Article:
It is to be appreciated that the integration connectors can be operative to modify dynamically the respective negotiation profiles and respective exchanges, based on changes in one or more software components of the system, and/or addition of other software components that are added to the system.
The computer system 320 includes a processing unit 321, a system memory 322, and a system bus 323 that couples various system components including the system memory to the processing unit 321. Dual microprocessors and other multi-processor architectures also can be used as the processing unit 321. The system bus may be any of several types of bus structure including a memory bus or memory controller, a peripheral bus, and a local bus using any of a variety of bus architectures. The system memory includes read only memory (ROM) 324 and random access memory (RAM) 325. A basic input/output system (BIOS) can reside in memory containing the basic routines that help to transfer information between elements within the computer system 320.
The computer system 320 can includes a hard disk drive 327, a magnetic disk drive 328, e.g., to read from or write to a removable disk 329, and an optical disk drive 330, e.g., for reading a CD-ROM disk 331 or to read from or write to other optical media. The hard disk drive 327, magnetic disk drive 328, and optical disk drive 330 are connected to the system bus 323 by a hard disk drive interface 332, a magnetic disk drive interface 333, and an optical drive interface 334, respectively. The drives and their associated computer-readable media provide nonvolatile storage of data, data structures, and computer-executable instructions for the computer system 320. Although the description of computer-readable media above refers to a hard disk, a removable magnetic disk and a CD, other types of media which are readable by a computer, such as magnetic cassettes, flash memory cards, digital video disks and the like, may also be used in the operating environment, and further that any such media may contain computer-executable instructions.
A number of program modules may be stored in the drives and RAM 325, including an operating system 335, one or more executable programs 336, other program modules 337, and program data 338. A user may enter commands and information into the computer system 320 through a keyboard 340 and a pointing device, such as a mouse 342. Other input devices (not shown) may include a microphone, a joystick, a game pad, a scanner, or the like. These and other input devices are often connected to the processing unit 321 through a corresponding port interface 346 that is coupled to the system bus, but may be connected by other interfaces, such as a parallel port, a serial port or a universal serial bus (USB). A monitor 347 or other type of display device is also connected to the system bus 323 via an interface, such as a video adapter 348.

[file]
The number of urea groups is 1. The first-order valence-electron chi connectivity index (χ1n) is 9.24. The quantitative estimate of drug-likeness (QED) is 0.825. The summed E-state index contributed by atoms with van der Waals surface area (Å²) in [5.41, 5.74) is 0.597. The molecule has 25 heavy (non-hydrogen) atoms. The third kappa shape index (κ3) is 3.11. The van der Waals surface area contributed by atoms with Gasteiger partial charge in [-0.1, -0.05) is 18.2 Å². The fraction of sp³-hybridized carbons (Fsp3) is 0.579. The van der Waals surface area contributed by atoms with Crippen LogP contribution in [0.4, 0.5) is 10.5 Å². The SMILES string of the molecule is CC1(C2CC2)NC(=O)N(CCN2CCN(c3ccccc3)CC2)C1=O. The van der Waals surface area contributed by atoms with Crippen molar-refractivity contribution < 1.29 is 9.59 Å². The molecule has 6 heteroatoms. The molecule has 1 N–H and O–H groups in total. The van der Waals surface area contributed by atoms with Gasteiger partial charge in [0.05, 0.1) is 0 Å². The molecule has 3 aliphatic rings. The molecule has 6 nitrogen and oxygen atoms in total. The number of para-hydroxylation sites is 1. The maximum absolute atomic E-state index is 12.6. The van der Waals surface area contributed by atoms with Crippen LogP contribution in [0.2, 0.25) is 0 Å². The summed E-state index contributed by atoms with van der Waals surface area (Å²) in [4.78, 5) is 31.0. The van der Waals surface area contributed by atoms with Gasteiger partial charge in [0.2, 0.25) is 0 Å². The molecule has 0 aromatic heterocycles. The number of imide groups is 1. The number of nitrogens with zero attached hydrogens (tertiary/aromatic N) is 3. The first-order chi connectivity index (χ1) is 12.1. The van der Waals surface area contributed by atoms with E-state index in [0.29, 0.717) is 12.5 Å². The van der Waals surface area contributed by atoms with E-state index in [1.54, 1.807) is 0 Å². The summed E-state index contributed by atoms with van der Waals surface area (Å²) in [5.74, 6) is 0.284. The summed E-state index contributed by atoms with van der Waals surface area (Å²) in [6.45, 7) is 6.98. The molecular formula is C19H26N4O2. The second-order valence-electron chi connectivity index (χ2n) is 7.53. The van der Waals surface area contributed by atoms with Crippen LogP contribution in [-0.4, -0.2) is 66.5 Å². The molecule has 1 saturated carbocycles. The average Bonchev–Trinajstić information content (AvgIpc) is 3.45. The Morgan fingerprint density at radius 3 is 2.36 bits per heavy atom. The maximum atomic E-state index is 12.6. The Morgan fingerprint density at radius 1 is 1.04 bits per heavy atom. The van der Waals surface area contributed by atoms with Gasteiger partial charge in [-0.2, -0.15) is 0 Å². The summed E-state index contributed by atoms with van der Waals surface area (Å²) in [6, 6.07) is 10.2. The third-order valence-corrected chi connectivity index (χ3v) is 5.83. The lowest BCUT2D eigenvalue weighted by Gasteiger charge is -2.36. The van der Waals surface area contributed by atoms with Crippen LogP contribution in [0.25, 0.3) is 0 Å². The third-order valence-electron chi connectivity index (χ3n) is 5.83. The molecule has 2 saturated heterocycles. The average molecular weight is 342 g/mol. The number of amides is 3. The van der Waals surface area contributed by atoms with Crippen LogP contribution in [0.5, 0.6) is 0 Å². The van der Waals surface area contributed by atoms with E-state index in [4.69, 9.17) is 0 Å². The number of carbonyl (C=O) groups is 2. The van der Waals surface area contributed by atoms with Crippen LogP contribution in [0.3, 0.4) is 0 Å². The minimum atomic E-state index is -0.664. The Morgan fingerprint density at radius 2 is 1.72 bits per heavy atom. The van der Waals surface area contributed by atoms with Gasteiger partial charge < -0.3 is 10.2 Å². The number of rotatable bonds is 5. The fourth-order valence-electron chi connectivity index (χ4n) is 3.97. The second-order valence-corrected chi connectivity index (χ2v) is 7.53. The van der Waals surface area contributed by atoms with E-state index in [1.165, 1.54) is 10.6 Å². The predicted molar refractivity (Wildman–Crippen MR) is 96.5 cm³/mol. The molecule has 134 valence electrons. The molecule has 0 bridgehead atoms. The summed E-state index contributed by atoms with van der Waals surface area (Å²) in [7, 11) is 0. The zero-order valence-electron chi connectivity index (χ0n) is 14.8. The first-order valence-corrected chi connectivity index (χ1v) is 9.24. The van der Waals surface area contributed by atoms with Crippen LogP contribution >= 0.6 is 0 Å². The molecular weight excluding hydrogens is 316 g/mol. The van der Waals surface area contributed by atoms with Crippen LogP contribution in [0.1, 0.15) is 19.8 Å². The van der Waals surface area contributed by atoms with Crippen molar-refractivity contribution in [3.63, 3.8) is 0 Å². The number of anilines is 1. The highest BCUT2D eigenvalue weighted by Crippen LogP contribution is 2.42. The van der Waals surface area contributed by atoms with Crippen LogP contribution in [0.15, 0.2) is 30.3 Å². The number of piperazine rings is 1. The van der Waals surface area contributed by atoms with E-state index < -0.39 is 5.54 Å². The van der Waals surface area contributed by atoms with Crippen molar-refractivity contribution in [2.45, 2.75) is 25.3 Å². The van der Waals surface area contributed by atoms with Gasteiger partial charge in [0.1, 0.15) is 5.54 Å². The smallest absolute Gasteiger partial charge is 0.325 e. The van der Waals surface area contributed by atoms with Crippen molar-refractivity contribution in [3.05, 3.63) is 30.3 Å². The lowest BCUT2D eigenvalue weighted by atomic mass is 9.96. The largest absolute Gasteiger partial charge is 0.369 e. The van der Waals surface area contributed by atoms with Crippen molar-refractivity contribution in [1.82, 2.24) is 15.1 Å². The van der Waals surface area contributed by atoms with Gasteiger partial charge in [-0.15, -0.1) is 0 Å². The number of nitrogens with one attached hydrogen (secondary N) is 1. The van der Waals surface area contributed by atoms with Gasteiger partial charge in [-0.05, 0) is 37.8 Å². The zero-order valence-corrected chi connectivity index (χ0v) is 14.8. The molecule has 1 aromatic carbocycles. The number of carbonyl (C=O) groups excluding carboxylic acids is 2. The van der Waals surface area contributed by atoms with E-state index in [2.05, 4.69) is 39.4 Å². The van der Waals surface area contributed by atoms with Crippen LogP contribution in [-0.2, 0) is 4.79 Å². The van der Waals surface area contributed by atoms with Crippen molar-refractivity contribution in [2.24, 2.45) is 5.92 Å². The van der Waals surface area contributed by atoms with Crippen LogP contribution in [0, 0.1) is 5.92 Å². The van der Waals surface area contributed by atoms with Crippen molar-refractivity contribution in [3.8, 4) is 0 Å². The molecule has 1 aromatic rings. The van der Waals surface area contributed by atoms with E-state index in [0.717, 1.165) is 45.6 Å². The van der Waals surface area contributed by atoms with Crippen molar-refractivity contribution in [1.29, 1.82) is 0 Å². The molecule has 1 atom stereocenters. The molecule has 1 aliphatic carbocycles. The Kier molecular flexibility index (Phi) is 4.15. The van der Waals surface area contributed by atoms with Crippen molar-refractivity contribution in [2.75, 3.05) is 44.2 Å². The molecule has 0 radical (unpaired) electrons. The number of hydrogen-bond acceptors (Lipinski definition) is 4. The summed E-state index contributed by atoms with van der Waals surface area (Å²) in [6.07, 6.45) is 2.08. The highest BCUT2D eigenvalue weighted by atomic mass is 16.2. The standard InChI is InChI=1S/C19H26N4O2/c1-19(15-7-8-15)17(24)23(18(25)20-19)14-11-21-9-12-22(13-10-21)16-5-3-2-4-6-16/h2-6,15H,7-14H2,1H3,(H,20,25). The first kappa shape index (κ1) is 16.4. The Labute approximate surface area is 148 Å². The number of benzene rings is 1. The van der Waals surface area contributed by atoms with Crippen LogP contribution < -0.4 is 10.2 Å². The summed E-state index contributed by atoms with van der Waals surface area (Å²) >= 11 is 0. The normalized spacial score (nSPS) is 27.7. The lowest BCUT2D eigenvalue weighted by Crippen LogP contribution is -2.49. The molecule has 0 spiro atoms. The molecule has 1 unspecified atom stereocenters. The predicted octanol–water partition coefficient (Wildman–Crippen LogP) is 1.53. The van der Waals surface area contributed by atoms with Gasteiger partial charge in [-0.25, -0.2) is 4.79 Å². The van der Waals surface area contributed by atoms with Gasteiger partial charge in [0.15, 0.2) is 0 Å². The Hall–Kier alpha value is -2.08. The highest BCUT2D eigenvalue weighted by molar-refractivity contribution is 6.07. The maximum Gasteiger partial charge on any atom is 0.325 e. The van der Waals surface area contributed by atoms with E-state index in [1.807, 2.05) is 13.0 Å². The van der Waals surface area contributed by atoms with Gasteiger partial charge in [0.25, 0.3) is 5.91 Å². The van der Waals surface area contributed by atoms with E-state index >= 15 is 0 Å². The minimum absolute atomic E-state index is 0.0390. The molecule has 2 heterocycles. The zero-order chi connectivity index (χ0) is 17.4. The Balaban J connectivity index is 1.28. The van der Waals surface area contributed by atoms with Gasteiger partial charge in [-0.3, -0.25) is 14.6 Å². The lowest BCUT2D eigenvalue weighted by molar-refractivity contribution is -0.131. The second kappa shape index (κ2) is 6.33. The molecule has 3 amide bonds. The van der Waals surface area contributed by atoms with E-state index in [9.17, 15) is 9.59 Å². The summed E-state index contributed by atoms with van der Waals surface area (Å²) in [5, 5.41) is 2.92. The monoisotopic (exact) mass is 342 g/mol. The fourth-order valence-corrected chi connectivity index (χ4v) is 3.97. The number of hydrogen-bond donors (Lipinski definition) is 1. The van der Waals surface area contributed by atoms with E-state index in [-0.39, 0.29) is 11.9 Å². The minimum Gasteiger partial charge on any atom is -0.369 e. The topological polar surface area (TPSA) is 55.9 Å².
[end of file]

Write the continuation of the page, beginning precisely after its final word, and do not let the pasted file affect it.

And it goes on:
The computer system 320 may operate in a networked environment using logical connections to one or more remote computers, such as a remote client computer 349. The remote computer 349 may be a workstation, a computer system, a router, a peer device or other common network node, and typically includes many or all of the elements described relative to the computer system 320. The logical connections can include a local area network (LAN) 351 and a wide area network (WAN) 352.
When used in a LAN networking environment, the computer system 320 can be connected to the local network 351 through a network interface or adapter 353. When used in a WAN networking environment, the computer system 320 can include a modem 354, or can be connected to a communications server on the LAN. The modem 354, which may be internal or external, is connected to the system bus 323 via the port interface 346. In a networked environment, program modules depicted relative to the computer system 320, or portions thereof, may be stored in the remote memory storage device 350.
What have been described above are examples of the present invention. It is, of course, not possible to describe every conceivable combination of components or methodologies for purposes of describing the present invention, but one of ordinary skill in the art will recognize that many further combinations and permutations of the present invention are possible. Accordingly, the present invention is intended to embrace all such alterations, modifications and variations that fall within the spirit and scope of the appended claims.
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|International Classification||G06N5/02, G06F17/00|
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|Jul 2, 2004||AS||Assignment|
Owner name: NORTHROP GRUMMAN CORPORATION, CALIFORNIA
Free format text: ASSIGNMENT OF ASSIGNORS INTEREST;ASSIGNORS:SIEGEL, NEIL G.;PENEDO, MARIA HELOISA;REEL/FRAME:015548/0395;SIGNING DATES FROM 20040625 TO 20040628
|Nov 30, 2009||AS||Assignment|
Owner name: NORTHROP GRUMMAN SPACE & MISSION SYSTEMS CORP.,CAL
Free format text: ASSIGNMENT OF ASSIGNORS INTEREST;ASSIGNOR:NORTHROP GRUMMAN CORPORTION;REEL/FRAME:023699/0551
Effective date: 20091125
Owner name: NORTHROP GRUMMAN SPACE & MISSION SYSTEMS CORP., CA
Free format text: ASSIGNMENT OF ASSIGNORS INTEREST;ASSIGNOR:NORTHROP GRUMMAN CORPORTION;REEL/FRAME:023699/0551
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|Feb 10, 2010||AS||Assignment|
Owner name: NORTHROP GRUMMAN SYSTEMS CORPORATION,CALIFORNIA
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Owner name: NORTHROP GRUMMAN SYSTEMS CORPORATION, CALIFORNIA